Nigeria's President Muhammadu Buhari has announced the government is working to identify banks and countries where stolen funds had been lodged. The move comes a few weeks after the leader vowed he would do whatever he can to recover millions of dollars he alleged were stolen during previous administrations.
Buhari, 72, was elected in March defeating incumbent leader Goodluck Jonathan. During his electoral campaign, he promised, among other things, to eradicate corruption and terrorism. According to some analysts, Buhari's reputation of anti-corruption leader, which he obtained during his first presidency (1983-1985) and his career in the army, gained him thousands of votes.
After being elected, the former army general reportedly banned 113 vessels from lifting crude oil from some 27 Nigerian ports amid suspicions the vessels had been implicated in illicit activities. He also announced he would appoint new cabinet members in September as fighting corruption is his main priority.
Population: 174,507,53 (2013 census)
Largest cities: Lagos, Kano, Abuja
Major ethnic groups: 21% Yoruba, 21% Hausa,
Languages: English, Hausa, Igbo, Yoruba
Religion: 50% Muslim, 40% Christian, 10% other
Currency: Naira (N) 1N = £0.0033; US$0.0050
During a meeting with US congress representatives in the capital Abuja, the leader said Nigeria is receiving help from the international community in its anti-corruption fight. He was quoted by the Premium Times as saying: "We are getting cooperation from the international community, including information on ships that take crude oil from Nigeria and change direction, or pour their contents into other ships mid-stream.
"Some monies were paid to individual accounts. We are identifying the financial institutions and countries that are involved. I have been assured that when we get all our documents together, the US and other countries will treat our case with sympathy."
In July, US President Barack Obama revealed the idenitity of alleged Nigerian oil thieves after meeting with Buhari to discuss cooperation on Nigeria's fight against corruption and terror group Boko Haram.
In 2013, the head of the Central Bank of Nigeria (CBN), Sanusi Lamido Sanusi, was suspended after he claimed that $20bn (£12.8bn, €18bn) of oil revenue "went missing" from Nigerian National Petroleum Corporation (NNPC).
In a letter to Jonathan, Sanusi said: "I am constrained to formally write your excellency, documenting serious concerns of the CBN on the continued failure of the NNPC to repatriate significant proportions of the proceeds of crude oil shipments it made in gross violation of the law."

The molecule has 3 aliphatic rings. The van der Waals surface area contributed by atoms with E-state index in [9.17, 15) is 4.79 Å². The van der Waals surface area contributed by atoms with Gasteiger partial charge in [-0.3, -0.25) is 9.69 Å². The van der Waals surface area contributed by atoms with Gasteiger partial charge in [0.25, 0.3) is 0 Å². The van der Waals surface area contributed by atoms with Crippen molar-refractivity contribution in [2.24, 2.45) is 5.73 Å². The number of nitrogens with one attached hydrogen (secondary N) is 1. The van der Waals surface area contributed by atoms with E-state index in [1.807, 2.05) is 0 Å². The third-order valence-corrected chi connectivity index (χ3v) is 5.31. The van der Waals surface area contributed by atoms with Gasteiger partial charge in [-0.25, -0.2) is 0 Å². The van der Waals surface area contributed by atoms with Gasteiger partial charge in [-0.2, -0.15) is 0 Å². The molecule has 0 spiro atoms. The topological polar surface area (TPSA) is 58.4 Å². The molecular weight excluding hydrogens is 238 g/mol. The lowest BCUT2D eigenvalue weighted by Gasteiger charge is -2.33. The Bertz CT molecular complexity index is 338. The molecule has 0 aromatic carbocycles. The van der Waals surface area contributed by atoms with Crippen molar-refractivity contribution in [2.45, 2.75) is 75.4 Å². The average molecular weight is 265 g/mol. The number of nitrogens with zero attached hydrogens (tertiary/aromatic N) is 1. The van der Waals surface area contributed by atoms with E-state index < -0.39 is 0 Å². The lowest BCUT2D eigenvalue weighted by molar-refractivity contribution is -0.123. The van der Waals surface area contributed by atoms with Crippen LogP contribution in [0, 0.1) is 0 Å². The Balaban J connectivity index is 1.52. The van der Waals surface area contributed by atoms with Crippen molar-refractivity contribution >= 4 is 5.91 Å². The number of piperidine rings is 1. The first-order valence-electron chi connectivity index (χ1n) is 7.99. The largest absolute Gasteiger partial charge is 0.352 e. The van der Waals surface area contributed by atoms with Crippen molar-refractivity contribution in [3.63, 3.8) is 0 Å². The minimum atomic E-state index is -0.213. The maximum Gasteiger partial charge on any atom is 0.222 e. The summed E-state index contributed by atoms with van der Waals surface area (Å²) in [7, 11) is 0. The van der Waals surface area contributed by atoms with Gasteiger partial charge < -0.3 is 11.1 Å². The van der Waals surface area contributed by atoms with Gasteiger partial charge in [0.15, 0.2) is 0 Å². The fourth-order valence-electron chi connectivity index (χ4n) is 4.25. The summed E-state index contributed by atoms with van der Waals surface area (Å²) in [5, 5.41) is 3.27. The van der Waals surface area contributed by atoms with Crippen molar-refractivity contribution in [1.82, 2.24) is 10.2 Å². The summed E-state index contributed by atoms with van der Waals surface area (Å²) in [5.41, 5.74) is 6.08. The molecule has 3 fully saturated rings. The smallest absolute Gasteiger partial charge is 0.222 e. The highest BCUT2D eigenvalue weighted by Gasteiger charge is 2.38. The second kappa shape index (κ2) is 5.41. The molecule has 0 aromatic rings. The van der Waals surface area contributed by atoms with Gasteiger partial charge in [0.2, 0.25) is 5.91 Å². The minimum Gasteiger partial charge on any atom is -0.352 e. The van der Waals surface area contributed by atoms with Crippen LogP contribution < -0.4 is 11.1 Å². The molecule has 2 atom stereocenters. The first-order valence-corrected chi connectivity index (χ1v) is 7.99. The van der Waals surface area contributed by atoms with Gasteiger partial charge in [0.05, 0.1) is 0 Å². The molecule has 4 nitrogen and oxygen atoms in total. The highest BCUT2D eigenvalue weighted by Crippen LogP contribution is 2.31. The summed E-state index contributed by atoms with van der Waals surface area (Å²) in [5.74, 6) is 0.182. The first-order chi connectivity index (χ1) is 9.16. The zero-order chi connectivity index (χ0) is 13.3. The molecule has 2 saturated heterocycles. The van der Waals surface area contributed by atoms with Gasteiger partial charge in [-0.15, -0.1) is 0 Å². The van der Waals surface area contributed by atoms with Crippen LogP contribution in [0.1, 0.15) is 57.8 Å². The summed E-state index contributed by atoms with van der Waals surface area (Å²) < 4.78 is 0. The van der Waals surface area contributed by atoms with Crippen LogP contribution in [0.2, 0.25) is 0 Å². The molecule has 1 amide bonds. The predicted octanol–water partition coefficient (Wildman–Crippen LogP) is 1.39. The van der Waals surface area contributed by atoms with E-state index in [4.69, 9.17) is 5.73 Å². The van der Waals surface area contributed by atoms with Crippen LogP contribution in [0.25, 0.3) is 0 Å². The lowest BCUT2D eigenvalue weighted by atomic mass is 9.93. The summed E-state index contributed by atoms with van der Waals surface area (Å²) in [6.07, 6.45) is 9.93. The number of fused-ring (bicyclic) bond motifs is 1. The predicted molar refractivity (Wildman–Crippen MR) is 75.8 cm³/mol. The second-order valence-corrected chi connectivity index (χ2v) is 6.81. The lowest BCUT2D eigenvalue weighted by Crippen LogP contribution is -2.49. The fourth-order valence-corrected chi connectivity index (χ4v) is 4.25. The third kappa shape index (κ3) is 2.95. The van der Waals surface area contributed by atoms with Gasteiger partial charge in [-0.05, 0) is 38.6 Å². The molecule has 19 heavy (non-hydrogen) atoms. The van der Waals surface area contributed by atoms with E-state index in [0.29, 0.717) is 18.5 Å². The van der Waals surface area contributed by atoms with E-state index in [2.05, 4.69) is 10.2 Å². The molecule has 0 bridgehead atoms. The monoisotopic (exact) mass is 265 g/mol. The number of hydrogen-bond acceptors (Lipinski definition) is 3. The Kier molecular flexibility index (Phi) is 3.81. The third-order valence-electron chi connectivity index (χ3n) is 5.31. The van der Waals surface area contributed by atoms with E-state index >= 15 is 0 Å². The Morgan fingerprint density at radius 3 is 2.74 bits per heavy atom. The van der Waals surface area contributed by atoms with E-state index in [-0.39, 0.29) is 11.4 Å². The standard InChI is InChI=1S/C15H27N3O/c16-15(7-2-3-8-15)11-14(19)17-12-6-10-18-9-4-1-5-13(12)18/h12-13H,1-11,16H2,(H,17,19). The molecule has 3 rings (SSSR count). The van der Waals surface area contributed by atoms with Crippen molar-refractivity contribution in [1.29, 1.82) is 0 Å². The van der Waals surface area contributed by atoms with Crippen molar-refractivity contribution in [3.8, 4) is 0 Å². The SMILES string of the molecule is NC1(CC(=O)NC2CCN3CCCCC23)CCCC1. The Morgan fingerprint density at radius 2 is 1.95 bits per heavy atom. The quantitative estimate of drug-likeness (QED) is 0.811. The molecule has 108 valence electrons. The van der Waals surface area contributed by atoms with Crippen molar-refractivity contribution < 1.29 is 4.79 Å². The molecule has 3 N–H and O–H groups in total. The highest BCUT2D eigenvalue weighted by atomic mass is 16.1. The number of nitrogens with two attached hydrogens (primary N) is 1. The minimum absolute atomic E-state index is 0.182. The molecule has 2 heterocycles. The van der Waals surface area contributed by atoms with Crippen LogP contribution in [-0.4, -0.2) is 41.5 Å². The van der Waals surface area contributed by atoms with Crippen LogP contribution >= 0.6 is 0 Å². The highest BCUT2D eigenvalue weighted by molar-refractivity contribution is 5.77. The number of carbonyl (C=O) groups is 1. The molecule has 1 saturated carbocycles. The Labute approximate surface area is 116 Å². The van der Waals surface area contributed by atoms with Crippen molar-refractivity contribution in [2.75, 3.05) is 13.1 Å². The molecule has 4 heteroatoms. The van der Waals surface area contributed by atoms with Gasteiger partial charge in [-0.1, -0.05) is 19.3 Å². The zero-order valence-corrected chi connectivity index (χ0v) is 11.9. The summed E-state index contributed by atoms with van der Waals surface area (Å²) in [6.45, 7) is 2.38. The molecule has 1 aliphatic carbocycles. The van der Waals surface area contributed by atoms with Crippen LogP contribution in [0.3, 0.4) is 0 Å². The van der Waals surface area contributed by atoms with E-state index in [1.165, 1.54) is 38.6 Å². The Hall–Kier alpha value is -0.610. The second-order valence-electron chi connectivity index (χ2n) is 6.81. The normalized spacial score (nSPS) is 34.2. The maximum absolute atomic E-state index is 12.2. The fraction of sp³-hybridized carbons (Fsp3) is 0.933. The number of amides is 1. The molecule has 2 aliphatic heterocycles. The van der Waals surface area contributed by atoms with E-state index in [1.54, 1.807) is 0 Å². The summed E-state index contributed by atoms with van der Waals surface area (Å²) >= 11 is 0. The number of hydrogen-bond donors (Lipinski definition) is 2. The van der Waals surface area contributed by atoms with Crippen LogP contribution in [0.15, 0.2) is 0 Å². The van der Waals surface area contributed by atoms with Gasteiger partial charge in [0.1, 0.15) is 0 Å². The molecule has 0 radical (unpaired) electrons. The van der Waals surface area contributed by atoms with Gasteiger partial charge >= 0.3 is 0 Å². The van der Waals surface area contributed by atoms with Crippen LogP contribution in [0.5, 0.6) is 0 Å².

The allegations triggered an investigation into NNPC books. According to the audit, released in April, NNPC overpaid the state by almost $750m, but had to still pay an additional $1.5bn.
Nigeria's 'corruption is endemic'
Oliver Ezeala, leader of Voice Of The Voiceless, a movement that aims to tackle corruption in Nigeria, welcomed Buhari's moves but warned more has to be done as corruption is present in all sectors of the country's society.
"Corruption is no doubt endemic in Nigeria," he told IBTimes UK. "It is difficult to pin down the reason for our corrupted tendencies to one factor. It [corruption] has made many [people] suddenly affluent while the poor are further impoverished. In other sense, it affects the running of a system which is now noted for favouritism, nepotism and avarice. All these are reflected in our national lives and it does indeed affect us negatively.
"While we are confronted by a parlous state of our economy, we have not lost sight of the failure our governments to diversify our economy and stop the mono-crop economy which has long [been] dependent on the now crumbling oil in the international market," he continued. "Leaders have been short-sighted by the abundance from oil revenue that they closed the potentials derivable from commercially exploitable solid minerals."
Olayemi Akande, a prominent Nigerian blogger based in Lagos, is confident Buhari can eradicate corruption. "I believe he [Buhari] can tackle corruption, he did that when he was a military president and that's part of the reason he was voted for this time," she told IBTimes UK.
"He is apparently tackling it now: The rigorous process of electing members of his cabinet, seeking international help to get back the loot. All what he's being doing so far shows he is out to root out corruption starting from the federal government level. We are very glad and hopeful that funds meant for development of the country and its citizens will not be mismanaged or embezzled."